From Wednesday, 7 October 2020, the process for hiring migrant workers under the Essential Skills Work Visa category will change slightly according to oversupply and undersupply of roles.
The government and the Ministry of Social Development (MSD) have created lists of occupations and regions facing clear over- or under-supply of New Zealanders on Job Seeker Support.
Historically, New Zealand employers have been required to list job vacancies with Work and Income (WINZ) to determine whether any local workers are able to fill the role first. If that’s not possible, WINZ would send through a Skills Match Report to support a work visa application.
In response to an increase in New Zealand job seekers, MSD have classified ‘lower skilled’ roles (that is, those paid below the national median of $25.50 per hour) that are either oversupplied or undersupplied, and slightly altered the requirements for Skills Match Reports accordingly. Those roles are defined by their Australian and New Zealand Standard Classification of Occupations (ANZSCO) codes for clarity.
These changes only affect visa applications made to Immigration NZ on or after 7 October 2020, and any applications submitted prior to this date will simply be considered as part of the previous application assessment process.
If roles are oversupplied, WINZ will not send through a Skills Match Report, thereby encouraging New Zealand employers to fill roles with local talent first.
At time of writing, this includes many but not all roles in retail and hospitality, construction, administration and call centres, manufacturing and warehousing, and transport.
For occupations in regions with oversupply, employers can move straight to engaging with MSD to recruit NZ job seekers when necessary.
Undersupplied roles are diverse and vary between regions, but can include registered nurses, dairy farm workers, engineers, deck and fishing hands, and wine makers. You can check regional availability here.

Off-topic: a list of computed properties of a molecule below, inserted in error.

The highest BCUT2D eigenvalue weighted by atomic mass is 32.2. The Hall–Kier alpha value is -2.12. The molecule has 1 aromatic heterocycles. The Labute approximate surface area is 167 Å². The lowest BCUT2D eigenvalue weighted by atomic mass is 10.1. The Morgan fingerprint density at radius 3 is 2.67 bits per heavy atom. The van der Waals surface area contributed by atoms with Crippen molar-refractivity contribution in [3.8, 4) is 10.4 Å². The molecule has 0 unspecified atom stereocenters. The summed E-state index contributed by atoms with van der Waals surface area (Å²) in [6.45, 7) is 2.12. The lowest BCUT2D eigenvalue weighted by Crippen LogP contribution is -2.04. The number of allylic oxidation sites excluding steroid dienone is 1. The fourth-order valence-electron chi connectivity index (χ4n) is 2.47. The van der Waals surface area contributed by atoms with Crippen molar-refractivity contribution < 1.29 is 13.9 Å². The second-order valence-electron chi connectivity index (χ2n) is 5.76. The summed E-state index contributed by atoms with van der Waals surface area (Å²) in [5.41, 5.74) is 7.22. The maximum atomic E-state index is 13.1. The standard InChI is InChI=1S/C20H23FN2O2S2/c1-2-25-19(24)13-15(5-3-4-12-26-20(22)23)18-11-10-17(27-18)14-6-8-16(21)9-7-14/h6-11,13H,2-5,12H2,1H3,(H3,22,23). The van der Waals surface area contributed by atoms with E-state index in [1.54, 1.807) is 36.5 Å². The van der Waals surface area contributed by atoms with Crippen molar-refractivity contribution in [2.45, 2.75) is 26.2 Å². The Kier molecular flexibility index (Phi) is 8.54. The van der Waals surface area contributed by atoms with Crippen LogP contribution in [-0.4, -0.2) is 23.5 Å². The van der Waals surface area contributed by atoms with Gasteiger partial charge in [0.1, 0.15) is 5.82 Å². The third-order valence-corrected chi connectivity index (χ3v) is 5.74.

For those occupations and regions dealing with an undersupply of NZ job seekers, employers will no longer need a Skills Match Report for those ‘lower skilled’ roles. Of course, employers will still have to show to INZ that they’ve tried to fill the role with local talent first.
In this case, there’s no change to the process for hiring; employers will still require a Skills Match Report before they can hire a migrant earning less than the national median wage of $25.50 per hour.
The changes are only temporary, and will undoubtedly shift as the labour market responds to the ongoing effects of COVID-19. We expect the lists to be reviewed in early 2021, or sooner if there are big shifts.
Existing lower skilled migrant staff currently employed in roles on the oversupply list can continue to work until their visa expires, at which point their case will be revisited. Keep in mind that the most recent changes mean that Essential Skills Work Visa holders that would have otherwise expired before the end of 2020 have been extended for an additional six months, giving these workers a half-year reprieve.
Applicants who are paid below the median wage, currently $25.50 per hour, will need to meet more stringent requirements to be eligible for an Essential Skills Work Visa.
If paid below $25.50 per hour:
If paid at or above $25.50 per hour:
We highly recommend employers and temporary visa holders who currently hold or want to apply for a Essential Skills Work Visa get in touch with us now so we can expertly guide you through your (and your family’s) options for remaining in New Zealand.
We offer an initial free consultation to all new clients to discuss your particular circumstances and what services we can provide.
What sets us apart is that we are experts in each step of the immigration process. This means that we can advise on all immigration and visa-related issues.
We don’t just advise on the visa requirements, we can ensure that you receive comprehensive legal advice on all aspects applicable to your particular circumstances, including compliance and employment.
Contact our Elly Fleming on 03 548 8349 or Elly.Fleming@pittandmoore.co.nz for professional legal advice that will give you peace of mind.
Disclaimer: The information contained in this publication is of a general nature and is not intended as legal advice. It is important that you seek legal advice that is specific to your circumstances.